Harsh.  Poor Glen.  It wasn’t his fault.  I see that now.  Unfortunately, I was unable to deal with my emotions in a rational way at the time.

May/early June 2012 – Bargaining: The third stage involves the hope that the individual can somehow undo or avoid a cause of grief. Usually, the negotiation for an extended life is made with a higher power in exchange for a reformed lifestyle.”

At this stage, I was switching rapidly between bargaining and threatening. I grumbled to anyone who would listen about how I wasn’t going to support Liverpool any more.  If there was no Dirk, what was the point?  I was in it for the emotional attachment and I just wasn’t getting it from Jose Enrique.  But if Dirk stayed, then it’d all be okay.  Maybe I could persuade him?  What sort of things does he like to eat?  I could send a hamper.  I could go and batter Brendan and make him reconsider.  Let Dirk stay and I’d be nicer to everyone.  I wouldn’t be as angry.  Just let me have a few more years.

June 3, 2012 – January 2014 – Depression: “During the fourth stage, things begin to lose meaning to the griever.  Because of this, the individual may become silent, refuse visitors and spend much of the time crying and sullen.  This process allows the grieving person to disconnect from things of love and affection, possibly in an attempt to avoid further trauma.”

On June 3, it happened.  Fenerbahce officially announced they’d signed Dirk Kuyt.  Terrible, terrible news.  Devastation.  How could life ever be the same?  For the first time, I started to half examine the possibilities for a new favourite myself.  But my heart wasn’t in it.  I loved Luis, yes.  In a totally different way.  But it was all I had.  I’d have to go for it.  I’d have to pretend that I could carry on.  The new season began.  I watched us play.  But there was something missing. It just wasn’t the same without Dirk.  There was no-one there to replace the joy I felt at seeing him Dirking around all over the place.  Everything was grey and I felt like nobody understood. I was all alone.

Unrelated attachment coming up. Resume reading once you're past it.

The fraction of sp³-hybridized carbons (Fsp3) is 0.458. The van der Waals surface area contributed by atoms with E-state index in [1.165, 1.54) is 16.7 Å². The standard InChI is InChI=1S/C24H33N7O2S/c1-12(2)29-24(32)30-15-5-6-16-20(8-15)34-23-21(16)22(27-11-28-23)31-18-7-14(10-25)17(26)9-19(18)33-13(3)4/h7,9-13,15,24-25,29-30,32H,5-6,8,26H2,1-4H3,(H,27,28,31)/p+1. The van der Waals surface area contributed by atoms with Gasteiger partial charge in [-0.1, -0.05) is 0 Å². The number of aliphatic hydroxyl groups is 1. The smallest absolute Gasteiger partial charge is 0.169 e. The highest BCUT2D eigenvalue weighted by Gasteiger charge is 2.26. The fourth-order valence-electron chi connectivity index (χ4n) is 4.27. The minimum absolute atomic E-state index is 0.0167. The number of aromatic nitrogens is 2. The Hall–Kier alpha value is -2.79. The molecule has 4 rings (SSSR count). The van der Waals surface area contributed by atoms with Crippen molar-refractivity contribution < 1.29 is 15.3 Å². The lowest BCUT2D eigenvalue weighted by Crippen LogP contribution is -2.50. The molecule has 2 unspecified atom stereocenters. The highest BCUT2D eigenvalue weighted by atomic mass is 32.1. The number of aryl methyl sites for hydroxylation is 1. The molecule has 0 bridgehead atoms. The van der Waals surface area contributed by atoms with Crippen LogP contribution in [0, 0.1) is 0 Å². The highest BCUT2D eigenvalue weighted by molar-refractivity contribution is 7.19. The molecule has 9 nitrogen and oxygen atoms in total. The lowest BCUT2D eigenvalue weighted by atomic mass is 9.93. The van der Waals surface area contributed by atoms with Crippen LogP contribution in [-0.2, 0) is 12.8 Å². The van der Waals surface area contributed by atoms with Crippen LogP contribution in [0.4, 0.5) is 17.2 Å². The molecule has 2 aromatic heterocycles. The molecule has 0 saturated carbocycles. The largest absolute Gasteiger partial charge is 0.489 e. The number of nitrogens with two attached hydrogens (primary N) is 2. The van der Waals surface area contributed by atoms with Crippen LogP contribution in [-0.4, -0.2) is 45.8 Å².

The first day of Dirk's six years at Anfield

The first day of Dirk’s six years at Anfield

January 2014 – Present – Acceptance: “In this last stage, individuals begin to come to terms with their inevitable future or other tragic event.  This typically comes with a calm, retrospective view for the individual, and a stable mindset.”    

Something has happened since the start of the year.  Well, loads of things of happened, as well you know.  But it was only in the dying weeks of this season that I realised something.  And I spent most of Sunday night drunkenly saying it to anyone who could be forced into listening.

The Dirk mugBrendan Rodgers’ Tricky Reds had not only given me, and all of us, one of the best seasons of our lives – they had allowed me to come to terms with losing Dirk.  They had given me hope for the future and the strength to carry on without him.  It had been a very gradual, slow process, happening without me fully realising it.  But colour has returned.  I still don’t have a new favourite and I don’t know if I will again.  But that’s mainly because it’s really difficult to choose between Jordan Henderson, Daniel Sturridge, Raheem, Luis, Phil Coutinho…

I still miss him, of course.  And life will never be quite the same.  But we’re going to win the league next year.  And Dirk has already done it this time around.  He’s happy, I’m happy.

And at least I’ve still got my mug.

Match pics: David Rawcliffe / Propaganda